As the SELC press release further notes, “The Supreme Court’s decision comes at the same time that the purported need for the Atlantic Coast Pipeline, proposed in 2014, is receiving renewed scrutiny, as states are steering their energy economies away from fossil fuels. In March, Dominion Energy told Virginia regulators that the build out of new gas-fired power plants is no longer ‘viable’ in the state, and the Virginia Clean Economy Act signed into law in April requires that the utility shut down all of its existing gas plants by 2045. North Carolina’s Clean Energy Plan calls for a reduction in greenhouse gas emissions from power plants of 70% over 2005 levels by 2030 and total carbon neutrality by 2050. …. [T]he exorbitant price tag for the Atlantic Coast Pipeline continues to climb because of Dominion’s insistence on a harmful and risky route. Under these circumstances and at a time when the region is moving rapidly to 100% renewable energy, it’s unreasonable to expect customers to pay for this obsolete $8 billion fracked gas pipeline.”

The SELC press release lists some of the permits in question for the ACP:

  • Endangered Species Act permit (Biological Opinion) from the U.S. Fish and Wildlife Service
  • Special use permit and right-of-way grant from the U.S. Forest Service
  • Right-of-way permit from the National Park Service
  • Virginia air pollution permit for the Union Hill compressor station
  • Four Clean Water Act authorizations from the Corps of Engineers for Pennsylvania, West Virginia, Virginia, and North Carolina
  • The Atlantic Coast Pipeline’s central permit from the Federal Energy Regulatory Commission is under review in the D.C. Circuit Court of Appeals, and arguments are expected later this year. The case will determine if FERC correctly determined that the Atlantic Coast Pipeline was needed to fuel gas-fired power plants when it approved the project in 2017.

Read the Supreme Court opinion here.

Read the Friends of Nelson press release here.

Read the Southern Environmental Law Center’s press release here.

Status of legal challenges to ACP permits and certifications (as of June 16)

Media coverage, discussing various aspects of the decision and its ramifications:

Court Denies Request to Reinstate NWP 12

On May 28, 2020, the Ninth Circuit Court of Appeals denied the request by the Army Corps of Engineers, Transcanada Keystone Pipeline, and other pipeline companies to reinstate Nationwide Permit 12 (NWP12). This means NWP 12 will remain invalid while the Ninth Circuit considers whether the Montana district court correctly ruled that the Corps violated the Endangered Species Act.

The District Court’s April 15 ruling came in a case challenging the NWP12 permit for the Keystone project and was extended to affect permits for other new oil and natural gas pipelines. The ruling impacts the Atlantic Coast and Mountain Valley Pipelines, neither of which currently have valid NWP12 permits. At this point, the Corps cannot authorize either the MVP or the ACP to use NWP12 unless and until the Ninth Circuit reverses the Montana district court’s determination that the Corps violated the Endangered Species Act.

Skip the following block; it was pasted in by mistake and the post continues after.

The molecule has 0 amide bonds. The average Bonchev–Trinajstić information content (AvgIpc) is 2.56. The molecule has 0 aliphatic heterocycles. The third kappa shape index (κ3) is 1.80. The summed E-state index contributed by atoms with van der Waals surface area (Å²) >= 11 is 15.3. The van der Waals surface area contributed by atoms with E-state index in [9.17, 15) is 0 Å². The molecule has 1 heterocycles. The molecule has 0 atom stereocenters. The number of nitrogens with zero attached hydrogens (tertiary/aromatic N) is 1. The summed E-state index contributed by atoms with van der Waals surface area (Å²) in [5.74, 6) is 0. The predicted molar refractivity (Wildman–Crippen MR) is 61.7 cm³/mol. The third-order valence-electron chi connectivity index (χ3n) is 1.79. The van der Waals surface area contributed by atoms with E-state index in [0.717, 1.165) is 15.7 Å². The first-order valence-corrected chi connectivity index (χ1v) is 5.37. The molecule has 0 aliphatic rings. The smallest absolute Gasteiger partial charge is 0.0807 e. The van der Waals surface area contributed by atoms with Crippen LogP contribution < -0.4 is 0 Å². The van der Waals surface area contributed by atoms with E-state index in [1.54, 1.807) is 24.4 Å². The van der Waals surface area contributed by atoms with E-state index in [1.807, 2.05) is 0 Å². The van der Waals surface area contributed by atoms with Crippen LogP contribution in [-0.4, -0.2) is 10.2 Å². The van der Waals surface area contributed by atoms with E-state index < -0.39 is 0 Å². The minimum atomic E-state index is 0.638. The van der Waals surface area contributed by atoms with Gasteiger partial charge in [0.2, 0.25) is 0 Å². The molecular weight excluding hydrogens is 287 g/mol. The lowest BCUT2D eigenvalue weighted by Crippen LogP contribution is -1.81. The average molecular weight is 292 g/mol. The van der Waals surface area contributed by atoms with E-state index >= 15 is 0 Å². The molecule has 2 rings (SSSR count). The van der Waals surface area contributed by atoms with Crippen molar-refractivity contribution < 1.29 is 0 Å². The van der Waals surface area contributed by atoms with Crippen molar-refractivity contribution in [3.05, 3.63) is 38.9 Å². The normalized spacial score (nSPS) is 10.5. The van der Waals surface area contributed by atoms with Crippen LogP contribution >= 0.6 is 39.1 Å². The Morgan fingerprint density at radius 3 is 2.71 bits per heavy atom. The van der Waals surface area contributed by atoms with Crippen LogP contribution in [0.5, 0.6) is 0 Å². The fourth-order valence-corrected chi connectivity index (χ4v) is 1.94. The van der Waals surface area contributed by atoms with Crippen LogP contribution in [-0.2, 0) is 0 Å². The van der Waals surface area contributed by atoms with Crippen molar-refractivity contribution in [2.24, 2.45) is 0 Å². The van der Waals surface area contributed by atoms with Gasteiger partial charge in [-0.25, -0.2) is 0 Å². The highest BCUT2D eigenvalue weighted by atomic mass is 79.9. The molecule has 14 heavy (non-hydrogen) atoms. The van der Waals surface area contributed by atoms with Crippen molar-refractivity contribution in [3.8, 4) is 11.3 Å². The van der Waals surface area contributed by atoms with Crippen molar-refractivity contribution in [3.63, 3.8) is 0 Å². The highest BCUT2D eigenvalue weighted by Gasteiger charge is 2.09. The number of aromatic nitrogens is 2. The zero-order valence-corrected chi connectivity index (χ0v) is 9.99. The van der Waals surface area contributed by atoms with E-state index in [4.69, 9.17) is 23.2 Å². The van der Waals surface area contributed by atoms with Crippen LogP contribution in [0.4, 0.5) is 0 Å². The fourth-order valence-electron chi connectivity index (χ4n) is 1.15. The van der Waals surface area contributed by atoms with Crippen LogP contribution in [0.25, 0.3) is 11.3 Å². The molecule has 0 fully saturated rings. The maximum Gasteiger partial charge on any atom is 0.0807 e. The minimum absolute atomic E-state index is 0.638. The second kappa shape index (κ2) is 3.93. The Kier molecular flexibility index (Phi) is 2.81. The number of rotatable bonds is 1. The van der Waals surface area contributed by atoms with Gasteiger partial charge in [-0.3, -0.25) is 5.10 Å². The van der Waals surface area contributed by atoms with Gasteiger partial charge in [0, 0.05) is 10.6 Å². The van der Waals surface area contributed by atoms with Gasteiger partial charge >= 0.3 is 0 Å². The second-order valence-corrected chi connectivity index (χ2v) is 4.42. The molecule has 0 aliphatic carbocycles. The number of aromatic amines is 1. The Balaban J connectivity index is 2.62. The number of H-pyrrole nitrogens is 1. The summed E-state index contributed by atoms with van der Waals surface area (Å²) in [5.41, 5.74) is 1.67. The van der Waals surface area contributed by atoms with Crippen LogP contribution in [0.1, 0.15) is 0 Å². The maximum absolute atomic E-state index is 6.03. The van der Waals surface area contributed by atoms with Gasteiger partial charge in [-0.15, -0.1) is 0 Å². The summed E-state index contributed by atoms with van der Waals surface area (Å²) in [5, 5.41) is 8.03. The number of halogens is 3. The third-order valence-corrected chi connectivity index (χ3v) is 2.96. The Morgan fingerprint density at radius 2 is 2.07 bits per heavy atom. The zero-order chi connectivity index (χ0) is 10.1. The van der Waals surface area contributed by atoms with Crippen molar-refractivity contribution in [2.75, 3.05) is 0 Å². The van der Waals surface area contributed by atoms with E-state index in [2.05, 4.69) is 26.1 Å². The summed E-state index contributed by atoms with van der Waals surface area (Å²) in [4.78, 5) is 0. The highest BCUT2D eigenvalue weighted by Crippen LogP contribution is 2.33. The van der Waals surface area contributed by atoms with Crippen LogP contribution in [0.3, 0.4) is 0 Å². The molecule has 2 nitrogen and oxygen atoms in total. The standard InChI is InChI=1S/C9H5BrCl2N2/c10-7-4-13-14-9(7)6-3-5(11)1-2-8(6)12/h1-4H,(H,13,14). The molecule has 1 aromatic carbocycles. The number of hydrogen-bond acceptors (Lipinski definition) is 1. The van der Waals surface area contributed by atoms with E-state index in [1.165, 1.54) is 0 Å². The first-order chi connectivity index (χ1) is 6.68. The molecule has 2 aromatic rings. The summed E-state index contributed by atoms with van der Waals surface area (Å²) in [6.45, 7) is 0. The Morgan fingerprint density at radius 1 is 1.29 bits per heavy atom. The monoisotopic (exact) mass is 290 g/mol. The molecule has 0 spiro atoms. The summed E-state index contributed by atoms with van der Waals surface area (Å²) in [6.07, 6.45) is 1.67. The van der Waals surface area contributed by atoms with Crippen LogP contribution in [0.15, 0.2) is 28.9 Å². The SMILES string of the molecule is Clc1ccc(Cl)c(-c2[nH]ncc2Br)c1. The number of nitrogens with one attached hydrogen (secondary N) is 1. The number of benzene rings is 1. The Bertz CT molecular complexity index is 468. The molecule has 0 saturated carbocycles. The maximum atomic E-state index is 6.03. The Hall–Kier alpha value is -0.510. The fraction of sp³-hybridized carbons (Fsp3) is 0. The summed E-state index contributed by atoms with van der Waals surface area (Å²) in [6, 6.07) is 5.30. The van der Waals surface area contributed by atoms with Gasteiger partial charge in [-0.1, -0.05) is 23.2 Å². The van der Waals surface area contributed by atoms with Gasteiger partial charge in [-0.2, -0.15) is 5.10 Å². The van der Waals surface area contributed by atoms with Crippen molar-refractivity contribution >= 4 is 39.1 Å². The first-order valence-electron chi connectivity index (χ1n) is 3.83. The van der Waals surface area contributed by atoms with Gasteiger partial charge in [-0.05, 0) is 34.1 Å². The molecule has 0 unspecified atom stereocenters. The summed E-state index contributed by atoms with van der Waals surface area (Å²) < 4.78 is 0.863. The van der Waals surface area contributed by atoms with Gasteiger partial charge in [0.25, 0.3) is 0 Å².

Appeals Court Urged to Keep Freeze on Army Corps’ NWP 12 for Pipelines

From Allegheny-Blue Ridge Alliance’s ABRA Update #277, May 22, 2020:

The Ninth Circuit Court of Appeals has been urged to uphold a Federal District Court in Montana’s ruling prohibiting the U.S. Army Corps of Engineers’ Nationwide Permit 12 (NWP12) program from issuing new permits for oil and natural gas pipelines. The District Court’s April 15 ruling came in a case challenging the NWP12 permit for the Keystone project and was extended to affect permits for other new oil and natural gas pipelines. The ruling impacts the Atlantic Coast and Mountain Valley Pipelines, neither of which currently have valid NWP12 permits.

In a May 20, 2020 brief filed with the Court, the Northern Plains Resource Council, a Montana-based conservation group, argued that Army Corps had failed to evaluate the cumulative impact on endangered species of all projects under the NWP12 and that the agency should have completed a programmatic review under the Endangered Species Act before reauthorizing the program for a five-year term beginning in 2017. The case is before the Ninth Circuit on appeal by the Army Corps and industry groups that are asking the Appeals Court to overturn the District Court’s freeze of the NWP12 program until the case is decided the issues. For a copy of the brief, click here.

ACP Responds to Buckingham Compressor Station Court Decision

From Allegheny-Blue Ridge Alliance’s ABRA Update #276, May 14, 2020

Atlantic Coast Pipeline, LLC (ACP, LLC) has finally submitted a response to the January 7 decision by the Fourth Circuit Court of Appeals to vacate the Buckingham compressor station. ACP, LLC made recently two supplemental information submissions to the Virginia Department of Environmental Quality (DEQ), each responding to different issues raised by the Fourth Circuit.

An April 24 submission to DEQ responded to the issue of “why electric turbines are not required to be considered in Virginia’s BACT [Best Available Control Technology] analysis of the Compressor Station.” The company’s April 30 submission addressed the Court’s concern about “conflicting evidence in the record, the particular studies it relied on, and the corresponding local character and degree of injury from particulate matter and toxic substances threatened by construction and operation of the Compressor Station.” It is uncertain when the matter will be taken by the Virginia Air Pollution Control Board, as that body has not yet scheduled a meeting to reconsider the project’s air permit.